The Hellespont has a long and varied history. Now known as the Dardanelles, its original name derives from a character of Greek Mythology Helle, who had a twin brother Phrixus. Their stepmother Ino tricked the villagers into believing that Phrixus was to be a human sacrifice, but the twins were rescued from their fate by a golden-fleeced ram sent by their real mother Nephele. However, along the journey, Helle fell into the sea and died, so consequently it was known as the ‘sea of Helle’; Hellespont. This ancient, narrow passage has been the setting of stories from Greek mythology to battle scenes of World War I, so read on to discover the amazing heritage of this area all way up to the present day.
Hero and Leander’s story is a Greek Mythological tragedy of two star-crossed lovers who lived on opposite sides of the strait. Leander would swim the Hellespont every night to be with his lover, guided by a torch held by Hero, and then swim back the following morning. One night the weather was wild and windy, and extinguished Hero’s torch. Leander struggled in the choppy, dark waves and drowned in the rough seas. His body was washed ashore to the Hero’s tower in Sestos, and upon seeing him lifeless, she threw herself from her tower to her death in grief.
Inspired by the ancient story of Hero and Leander, Lord Byron become the first person to swim the strait. Being born with a club foot meant he walked with a limp all his life ashore, but found freedom in the water and was an excellent open water swimmer. Lord Byron completed his swim of the Hellespont on the 3rd May 1810 and regarded it his greatest achievement, recalling in a letter to his mother; ‘I plume myself on this achievement more than I could possibly do on any kind of glory, political, poetical, or rhetorical.’ The swim was the inspiration for the poem, Written After Swimming from Sestos to Abydos based on his crossing, and in it he makes several references to Leander’s swims; ‘[He] swam for Love, as I for Glory… He lost his labour, I my jest. For he was drowned, and I've the ague.’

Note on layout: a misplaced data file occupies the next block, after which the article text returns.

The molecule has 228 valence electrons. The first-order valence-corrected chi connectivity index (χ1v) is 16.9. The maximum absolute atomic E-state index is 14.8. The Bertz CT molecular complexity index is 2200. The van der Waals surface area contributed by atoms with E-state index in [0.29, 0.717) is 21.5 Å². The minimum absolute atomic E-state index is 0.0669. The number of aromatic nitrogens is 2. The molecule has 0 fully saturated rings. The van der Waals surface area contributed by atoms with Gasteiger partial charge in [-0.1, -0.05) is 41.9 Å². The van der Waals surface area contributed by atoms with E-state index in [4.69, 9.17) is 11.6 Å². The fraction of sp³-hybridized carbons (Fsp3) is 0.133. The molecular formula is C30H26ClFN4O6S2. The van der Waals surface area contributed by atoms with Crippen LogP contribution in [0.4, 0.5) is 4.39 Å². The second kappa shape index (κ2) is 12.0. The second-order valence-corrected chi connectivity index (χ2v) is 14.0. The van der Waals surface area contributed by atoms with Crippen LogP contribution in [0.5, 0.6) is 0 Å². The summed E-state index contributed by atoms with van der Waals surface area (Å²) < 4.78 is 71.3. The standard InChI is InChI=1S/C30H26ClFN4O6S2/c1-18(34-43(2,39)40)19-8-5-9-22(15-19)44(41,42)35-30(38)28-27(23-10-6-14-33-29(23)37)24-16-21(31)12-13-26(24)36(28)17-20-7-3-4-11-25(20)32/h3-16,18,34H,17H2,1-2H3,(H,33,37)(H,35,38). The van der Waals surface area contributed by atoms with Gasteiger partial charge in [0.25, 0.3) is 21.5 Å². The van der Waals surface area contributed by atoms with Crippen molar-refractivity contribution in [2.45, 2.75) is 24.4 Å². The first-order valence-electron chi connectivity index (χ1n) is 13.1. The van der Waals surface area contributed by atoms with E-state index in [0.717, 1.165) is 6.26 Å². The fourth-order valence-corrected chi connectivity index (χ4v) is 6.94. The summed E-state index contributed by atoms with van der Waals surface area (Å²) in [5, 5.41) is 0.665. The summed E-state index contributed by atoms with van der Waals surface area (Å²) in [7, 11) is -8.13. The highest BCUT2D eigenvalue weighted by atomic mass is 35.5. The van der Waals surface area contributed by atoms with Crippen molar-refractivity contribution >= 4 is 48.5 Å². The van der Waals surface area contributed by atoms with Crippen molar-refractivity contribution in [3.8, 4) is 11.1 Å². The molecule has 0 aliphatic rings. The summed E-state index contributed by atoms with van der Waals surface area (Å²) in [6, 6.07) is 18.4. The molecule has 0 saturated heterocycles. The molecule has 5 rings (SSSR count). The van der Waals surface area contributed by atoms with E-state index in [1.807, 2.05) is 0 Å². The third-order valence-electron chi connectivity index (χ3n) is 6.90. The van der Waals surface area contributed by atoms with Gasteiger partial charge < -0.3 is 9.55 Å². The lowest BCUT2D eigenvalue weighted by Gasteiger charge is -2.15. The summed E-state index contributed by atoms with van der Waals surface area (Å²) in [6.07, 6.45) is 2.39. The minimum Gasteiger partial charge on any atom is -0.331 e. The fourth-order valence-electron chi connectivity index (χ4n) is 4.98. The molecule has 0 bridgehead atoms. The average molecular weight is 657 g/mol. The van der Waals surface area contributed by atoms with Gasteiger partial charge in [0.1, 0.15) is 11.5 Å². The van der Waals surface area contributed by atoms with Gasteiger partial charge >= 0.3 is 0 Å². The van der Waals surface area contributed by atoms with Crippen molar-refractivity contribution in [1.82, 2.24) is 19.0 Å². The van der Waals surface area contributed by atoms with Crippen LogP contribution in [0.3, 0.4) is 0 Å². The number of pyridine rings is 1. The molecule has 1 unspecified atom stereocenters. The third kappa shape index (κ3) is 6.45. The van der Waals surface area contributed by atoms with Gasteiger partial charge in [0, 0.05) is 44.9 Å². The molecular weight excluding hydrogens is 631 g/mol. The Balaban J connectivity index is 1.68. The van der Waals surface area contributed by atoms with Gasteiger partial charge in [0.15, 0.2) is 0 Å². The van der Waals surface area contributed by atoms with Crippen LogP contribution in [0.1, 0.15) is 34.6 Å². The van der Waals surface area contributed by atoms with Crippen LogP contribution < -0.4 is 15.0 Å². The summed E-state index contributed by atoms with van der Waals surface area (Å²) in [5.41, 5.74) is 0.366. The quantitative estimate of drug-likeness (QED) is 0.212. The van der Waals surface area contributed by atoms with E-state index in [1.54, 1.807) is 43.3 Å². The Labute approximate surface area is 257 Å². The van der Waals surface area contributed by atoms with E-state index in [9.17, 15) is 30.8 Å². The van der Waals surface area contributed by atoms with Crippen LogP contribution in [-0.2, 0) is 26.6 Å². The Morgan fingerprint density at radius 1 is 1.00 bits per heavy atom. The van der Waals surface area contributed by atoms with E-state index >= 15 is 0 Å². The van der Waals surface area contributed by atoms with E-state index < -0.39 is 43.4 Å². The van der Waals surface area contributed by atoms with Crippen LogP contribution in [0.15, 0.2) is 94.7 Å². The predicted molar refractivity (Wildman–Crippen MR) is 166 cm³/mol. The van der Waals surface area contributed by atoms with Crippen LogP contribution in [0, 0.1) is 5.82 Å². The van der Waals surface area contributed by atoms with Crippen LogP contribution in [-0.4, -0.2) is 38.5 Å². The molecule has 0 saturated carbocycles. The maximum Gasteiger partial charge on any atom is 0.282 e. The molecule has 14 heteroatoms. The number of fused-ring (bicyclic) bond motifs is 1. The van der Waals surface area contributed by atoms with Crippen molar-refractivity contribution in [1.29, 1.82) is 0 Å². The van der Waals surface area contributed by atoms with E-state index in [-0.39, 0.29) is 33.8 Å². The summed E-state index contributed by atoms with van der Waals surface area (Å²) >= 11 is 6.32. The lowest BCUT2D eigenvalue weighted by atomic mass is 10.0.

The Hellespont was also the setting of some crucial battles of World War I, when the Gallipoli Campaign took place. In 1915, the British commanders tried to clear a path to their Russian allies through Turkey. They attempted to take out the Turkish stronghold at Gallipoli, but the only way through was via the narrow straights of the Dardanelles, which had been laid with mines by the Turks. This made the first attack by the Allies a very unsuccessful one, and those that survived the bombings retreated quickly. A second attack of Gallipoli saw the capture of two beachheads by Australian and New Zealand allies, but a series of failed attempts to make progress from the landings saw the eventual withdrawal of Allied troops after a long and bloody stalemate. The human cost of these battlefields was incredibly high, and it is estimated there were around half a million casualties.
This brings us to modern times and the beginning of the organised Hellespont swim race. Started in 1986 by Canakkale Rotary Club, it was set up to emphasize the importance of peace between nations in line with the ideas of Ataturk. In light of the many foreign troops who lost their lives in Gallipoli, he declared ‘that all soldiers who have lost their lives on our homeland are our sons from now on.’ The race also commemorates the story of Hero and Leander and is an event steeped in history. 2018 will mark the 32nd race organised by the Rotary Club and 14 years of SwimTrek’s involvement. This year is shaping up to be our biggest yet in terms of swimmers taken so don’t delay in securing your place with us.